Migration to hit 245,000 despite vow to cut numbers
Net migration to Britain is predicted to rise to 245,000 people a year over the next few years, eclipsing earlier projections, in a blow to the government’s pledge to keep the number of arrivals down. The latest figures from the Office for Budget Responsibility (OBR), announced yesterday, were up from
129,000 last March, and 40,000 above last November’s forecast, following a spike in the number of arrivals to the UK.
Despite the upward revision, Downing Street said it was committed to cutting net migration, and pointed to OBR analysis that found the figures to have been driven in part by the short-term increase in arrivals from Hong Kong and Ukraine. Businesses have called for a more relaxed approach to migration in order to boost growth, as staff shortages weigh heavily on many firms. The government has largely resisted the pressure, saying companies should train their staff better in order to boost productivity, but it has eased hiring rules in the hardest-hit sectors, and yesterday said it would now make it easier for construction companies to hire overseas workers.
The latest projections continue a pattern of resilience in Britain’s overseas appeal, despite fears that new arrivals would stay away after Brexit. Last year saw a record-high net migration figure, with 504,000 more people arriving than leaving. The boom was partly due to the resumption of international travel after the pandemic – especially among foreign students – as well as the implementation of a new post-Brexit visa scheme and the influx from Hong Kong and Ukraine. But analysis by the Financial Times found it was also down to employers making much greater use than expected of new post-Brexit immigration arrangements such as the Skilled Worker visa.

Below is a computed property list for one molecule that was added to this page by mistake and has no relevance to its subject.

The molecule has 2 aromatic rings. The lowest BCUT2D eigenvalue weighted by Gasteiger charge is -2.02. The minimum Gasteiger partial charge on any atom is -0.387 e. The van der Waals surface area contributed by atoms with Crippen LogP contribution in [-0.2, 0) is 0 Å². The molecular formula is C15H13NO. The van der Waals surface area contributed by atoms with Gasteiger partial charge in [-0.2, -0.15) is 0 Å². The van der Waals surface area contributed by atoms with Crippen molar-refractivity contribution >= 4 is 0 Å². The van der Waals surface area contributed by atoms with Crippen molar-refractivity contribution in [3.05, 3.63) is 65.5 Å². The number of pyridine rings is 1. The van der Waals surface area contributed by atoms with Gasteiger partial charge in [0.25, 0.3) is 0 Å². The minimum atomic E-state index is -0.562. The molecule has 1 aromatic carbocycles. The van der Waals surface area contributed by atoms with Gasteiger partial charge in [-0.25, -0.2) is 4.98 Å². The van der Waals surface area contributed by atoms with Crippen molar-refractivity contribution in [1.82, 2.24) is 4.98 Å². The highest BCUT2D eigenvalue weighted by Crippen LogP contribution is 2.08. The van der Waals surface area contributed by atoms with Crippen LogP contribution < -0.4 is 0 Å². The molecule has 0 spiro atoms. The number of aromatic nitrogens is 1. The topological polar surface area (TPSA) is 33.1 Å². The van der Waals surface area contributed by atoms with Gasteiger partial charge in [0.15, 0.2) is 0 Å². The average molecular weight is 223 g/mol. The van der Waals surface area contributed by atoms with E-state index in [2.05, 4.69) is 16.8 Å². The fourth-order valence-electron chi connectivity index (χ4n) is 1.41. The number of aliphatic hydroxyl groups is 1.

Despite the record figures, research has found that public attitudes towards migration have become more positive. A study published last week by the UK in a Changing Europe think tank found that, for the first time in polling history, more people wanted migration levels to increase or stay the same than wanted them to fall. The public was also more likely to believe that immigration has a positive impact on the UK than not.
Concerns about the level of immigration were a major driver behind the 2016 referendum vote to leave the European Union, and the Conservative Party had promised to cut net migration to under 100,000 annually until that pledge was dropped before the 2019 election. Rishi Sunak has revived the focus on cutting migration, but refused to commit to an “arbitrary figure”.
However, the prime minister’s goal has been found to conflict with his desire for growth. A spokesperson for the OBR said: “A larger population, due to increased net migration, adds 0.5 per cent to potential output in 2027,” as the forecaster released its economic outlook report in tandem with the chancellor’s 2023 Budget.
Jeremy Hunt yesterday unveiled measures including expanded access to childcare and an overhaul of the welfare system, to help get more people into work and alleviate a tight labour market. But critics said the plan to fill empty jobs clashes with the government’s controversial new law that would remove all migrants who arrived in Britain without permission in small boats across the English Channel.
“Instead of stoking fears over Channel crossings, ministers whose plans rely on high levels of economic migration should be levelling with the public about the economic benefits immigration can bring,” said James Kirkup, director of think tank the Social Market Foundation.
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